Sleeping With Fibromyalgia
If you have fibromyalgia, you know first-hand the debilitating pain associated with this condition. Over time, this chronic muscle and joint pain can make sleeping unbearable. Unfortunately, people with fibromyalgia tend to become accustomed to sleeping poorly. However, there are certain things you can do to lessen this disease’s burden on your sleep.
Fibromyalgia is a condition that causes widespread musculoskeletal pain. In addition to body pain, people experience fatigue, memory and mood issues, and sleep issues. About six million Americans suffer from this condition, making it fairly common.
What Sleep Issues Can Occur With Fibromyalgia?
Those who suffer from fibromyalgia may experience insomnia, nighttime awakenings, daytime fatigue, and poor concentration. Two specific sleep disorders have been linked to fibromyalgia: obstructive sleep apnea (OSA) and restless leg syndrome (RLS).
OSA is characterized by a partial or full obstruction of a person’s airway that prevents proper breathing during the night. People who suffer from OSA wake up often throughout the night, gasping for breath. This can be a potentially life-threatening condition and can lead to cardiovascular diseases and heart failure.
RLS is characterized by the overwhelming urge to move your legs, arms, head, or neck. This condition is not always specifically associated with the legs. During rest or sleep, discomfort and intensity of urges increase. This condition can be especially burdensome for sufferers of fibromyalgia, as the movement itself can be painful.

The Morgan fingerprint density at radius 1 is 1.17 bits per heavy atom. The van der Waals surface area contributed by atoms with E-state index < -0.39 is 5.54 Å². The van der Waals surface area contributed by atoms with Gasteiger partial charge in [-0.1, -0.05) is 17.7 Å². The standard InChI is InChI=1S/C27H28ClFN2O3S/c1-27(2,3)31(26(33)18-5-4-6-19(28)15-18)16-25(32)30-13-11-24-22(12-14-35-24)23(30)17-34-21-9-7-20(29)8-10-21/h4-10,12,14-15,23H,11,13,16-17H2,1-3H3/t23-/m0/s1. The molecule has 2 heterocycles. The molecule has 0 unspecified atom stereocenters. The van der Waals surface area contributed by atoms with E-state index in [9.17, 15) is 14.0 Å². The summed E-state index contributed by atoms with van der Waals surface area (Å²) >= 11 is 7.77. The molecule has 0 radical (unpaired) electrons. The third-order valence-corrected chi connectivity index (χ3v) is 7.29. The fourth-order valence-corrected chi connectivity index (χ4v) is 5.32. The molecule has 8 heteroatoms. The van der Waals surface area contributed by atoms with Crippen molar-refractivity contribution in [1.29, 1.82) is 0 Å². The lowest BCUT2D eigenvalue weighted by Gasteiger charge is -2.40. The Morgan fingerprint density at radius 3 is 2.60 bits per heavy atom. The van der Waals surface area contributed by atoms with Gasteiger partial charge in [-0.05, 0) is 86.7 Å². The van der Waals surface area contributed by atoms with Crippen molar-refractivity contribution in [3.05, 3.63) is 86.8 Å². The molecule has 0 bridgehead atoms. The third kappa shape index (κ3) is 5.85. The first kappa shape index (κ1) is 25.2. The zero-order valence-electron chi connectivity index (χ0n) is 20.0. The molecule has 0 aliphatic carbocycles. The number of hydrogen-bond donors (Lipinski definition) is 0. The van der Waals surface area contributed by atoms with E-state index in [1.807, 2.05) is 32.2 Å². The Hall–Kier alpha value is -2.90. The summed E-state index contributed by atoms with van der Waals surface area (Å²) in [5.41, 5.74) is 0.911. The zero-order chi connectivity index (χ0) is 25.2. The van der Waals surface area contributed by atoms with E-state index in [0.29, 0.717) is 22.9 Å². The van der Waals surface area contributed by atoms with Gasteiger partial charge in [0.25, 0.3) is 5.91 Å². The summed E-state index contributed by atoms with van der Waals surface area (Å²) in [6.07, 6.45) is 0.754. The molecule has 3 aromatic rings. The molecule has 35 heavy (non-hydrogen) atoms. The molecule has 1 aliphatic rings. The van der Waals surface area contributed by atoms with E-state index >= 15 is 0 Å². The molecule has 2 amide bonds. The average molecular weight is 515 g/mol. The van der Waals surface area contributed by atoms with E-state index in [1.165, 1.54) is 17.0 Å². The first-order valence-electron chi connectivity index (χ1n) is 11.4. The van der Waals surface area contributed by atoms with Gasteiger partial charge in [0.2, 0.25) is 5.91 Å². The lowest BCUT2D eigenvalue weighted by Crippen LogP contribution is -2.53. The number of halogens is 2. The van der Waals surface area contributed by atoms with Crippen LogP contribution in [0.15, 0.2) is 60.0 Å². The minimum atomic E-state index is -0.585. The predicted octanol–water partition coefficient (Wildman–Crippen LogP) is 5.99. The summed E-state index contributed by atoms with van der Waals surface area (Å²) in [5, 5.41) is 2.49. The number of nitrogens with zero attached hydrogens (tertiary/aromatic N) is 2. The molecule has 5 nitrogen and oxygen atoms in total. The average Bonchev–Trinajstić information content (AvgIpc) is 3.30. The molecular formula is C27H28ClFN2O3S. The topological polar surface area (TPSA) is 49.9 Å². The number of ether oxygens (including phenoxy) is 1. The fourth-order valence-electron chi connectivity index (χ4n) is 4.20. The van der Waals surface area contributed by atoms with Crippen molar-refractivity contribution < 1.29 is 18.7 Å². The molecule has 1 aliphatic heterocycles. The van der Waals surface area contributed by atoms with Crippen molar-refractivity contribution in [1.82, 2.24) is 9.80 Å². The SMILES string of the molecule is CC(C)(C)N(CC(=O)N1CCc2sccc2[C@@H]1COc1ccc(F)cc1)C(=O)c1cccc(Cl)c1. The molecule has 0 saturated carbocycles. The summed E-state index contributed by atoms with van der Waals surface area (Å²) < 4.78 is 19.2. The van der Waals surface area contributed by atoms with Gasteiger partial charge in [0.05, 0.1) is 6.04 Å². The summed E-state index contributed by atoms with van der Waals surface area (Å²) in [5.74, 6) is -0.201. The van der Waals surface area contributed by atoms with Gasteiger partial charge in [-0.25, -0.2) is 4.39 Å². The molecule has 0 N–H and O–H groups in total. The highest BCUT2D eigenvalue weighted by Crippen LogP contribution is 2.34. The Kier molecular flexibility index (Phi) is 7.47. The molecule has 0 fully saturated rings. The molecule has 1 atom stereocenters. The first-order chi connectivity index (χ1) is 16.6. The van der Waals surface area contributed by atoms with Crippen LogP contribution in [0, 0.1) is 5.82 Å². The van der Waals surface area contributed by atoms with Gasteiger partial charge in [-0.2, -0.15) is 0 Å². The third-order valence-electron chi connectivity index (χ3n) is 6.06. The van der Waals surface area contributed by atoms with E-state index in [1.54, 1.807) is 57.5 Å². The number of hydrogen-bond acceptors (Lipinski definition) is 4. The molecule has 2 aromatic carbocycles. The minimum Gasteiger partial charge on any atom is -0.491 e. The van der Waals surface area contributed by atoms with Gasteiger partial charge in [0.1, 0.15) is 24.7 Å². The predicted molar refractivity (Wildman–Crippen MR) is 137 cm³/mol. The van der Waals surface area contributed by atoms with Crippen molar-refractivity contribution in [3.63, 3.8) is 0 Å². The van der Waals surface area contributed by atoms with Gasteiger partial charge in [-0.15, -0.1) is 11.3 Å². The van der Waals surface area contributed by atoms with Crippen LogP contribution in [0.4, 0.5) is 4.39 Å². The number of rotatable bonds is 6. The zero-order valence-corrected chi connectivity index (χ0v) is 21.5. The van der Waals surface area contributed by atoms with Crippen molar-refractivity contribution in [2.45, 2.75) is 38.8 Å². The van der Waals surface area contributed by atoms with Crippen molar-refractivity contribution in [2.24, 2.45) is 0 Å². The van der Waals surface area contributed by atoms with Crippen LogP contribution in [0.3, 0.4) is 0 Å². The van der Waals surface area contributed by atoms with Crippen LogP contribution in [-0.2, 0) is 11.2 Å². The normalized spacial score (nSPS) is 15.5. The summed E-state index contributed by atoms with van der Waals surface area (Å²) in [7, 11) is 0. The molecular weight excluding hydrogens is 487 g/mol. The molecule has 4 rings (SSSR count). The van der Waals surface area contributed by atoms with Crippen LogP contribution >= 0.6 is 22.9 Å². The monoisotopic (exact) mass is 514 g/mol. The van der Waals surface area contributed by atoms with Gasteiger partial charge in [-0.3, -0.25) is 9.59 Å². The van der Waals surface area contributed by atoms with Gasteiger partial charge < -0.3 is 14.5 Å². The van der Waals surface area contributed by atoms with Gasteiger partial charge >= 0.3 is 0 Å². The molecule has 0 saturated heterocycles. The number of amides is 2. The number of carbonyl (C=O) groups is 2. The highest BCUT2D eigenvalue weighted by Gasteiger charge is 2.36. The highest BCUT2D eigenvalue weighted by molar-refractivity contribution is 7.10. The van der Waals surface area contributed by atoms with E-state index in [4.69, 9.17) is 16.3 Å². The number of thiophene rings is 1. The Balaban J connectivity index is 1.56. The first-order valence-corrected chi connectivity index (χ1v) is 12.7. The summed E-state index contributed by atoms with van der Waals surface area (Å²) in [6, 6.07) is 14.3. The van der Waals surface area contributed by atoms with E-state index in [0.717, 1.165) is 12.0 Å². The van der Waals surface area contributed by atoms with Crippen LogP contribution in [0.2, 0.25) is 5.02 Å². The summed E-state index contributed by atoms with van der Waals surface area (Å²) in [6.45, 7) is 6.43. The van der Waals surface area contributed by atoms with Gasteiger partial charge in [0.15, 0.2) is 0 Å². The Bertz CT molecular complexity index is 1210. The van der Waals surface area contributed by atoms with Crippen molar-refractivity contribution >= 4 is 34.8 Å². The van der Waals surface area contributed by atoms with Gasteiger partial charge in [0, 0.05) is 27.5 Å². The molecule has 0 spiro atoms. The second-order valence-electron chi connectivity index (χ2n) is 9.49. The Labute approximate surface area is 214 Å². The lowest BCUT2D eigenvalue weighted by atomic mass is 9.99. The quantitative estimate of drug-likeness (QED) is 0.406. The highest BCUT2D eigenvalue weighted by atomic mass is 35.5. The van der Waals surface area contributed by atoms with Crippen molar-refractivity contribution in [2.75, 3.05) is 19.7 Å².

Tips For Better Sleep
Getting better sleep each night can help decrease fibromyalgia symptoms of pain, fatigue, and mental fog. Here are several lifestyle modifications you can try that have been shown to improve rest:
- Avoid heavy or spicy meals before bed.
Eating a large, heavy meal before bed is a lot of work for the digestive system. When the digestive system has a couple of hours of work ahead of it, it can be difficult to fall asleep. Try to avoid heavy, fatty, spicy, or acidic foods before bed to prevent trouble sleeping, heartburn, and an upset stomach.
- Limit caffeine and alcohol intake.
Caffeine stays in the system anywhere from 3 to 5 hours after consumption. It is a good idea to avoid any caffeinated beverages for at least 6 hours before bed. Although alcohol is a sedative, it can also severely disrupt sleep. It is a good idea to avoid alcohol entirely if you suffer from fibromyalgia and sleep problems.
- Create and follow a sleep schedule.
Go to sleep and wake up at the same time every day. Establishing a consistent sleep-wake schedule is very helpful in preventing sleep issues. Keep to this schedule on the weekends as well.
- Establish a relaxing nighttime routine.
Take at least thirty minutes before bed each night to relax your mind and body to prepare yourself for a good night’s sleep. Try different things to find out what works for you – everyone is different. Play relaxing and meditative music, take a warm bath, spritz your pillowcase and sheets with lavender oil, or try other forms of aromatherapy.
Try out these lifestyle modifications for a better night’s sleep. It may take a few weeks to get the hang of it. However, if you feel that none of these are promoting better sleep, talk to your doctor about whether your fibromyalgia symptoms can be managed with certain medications. Many people see improvements with muscle relaxants, pain relievers, and antidepressants.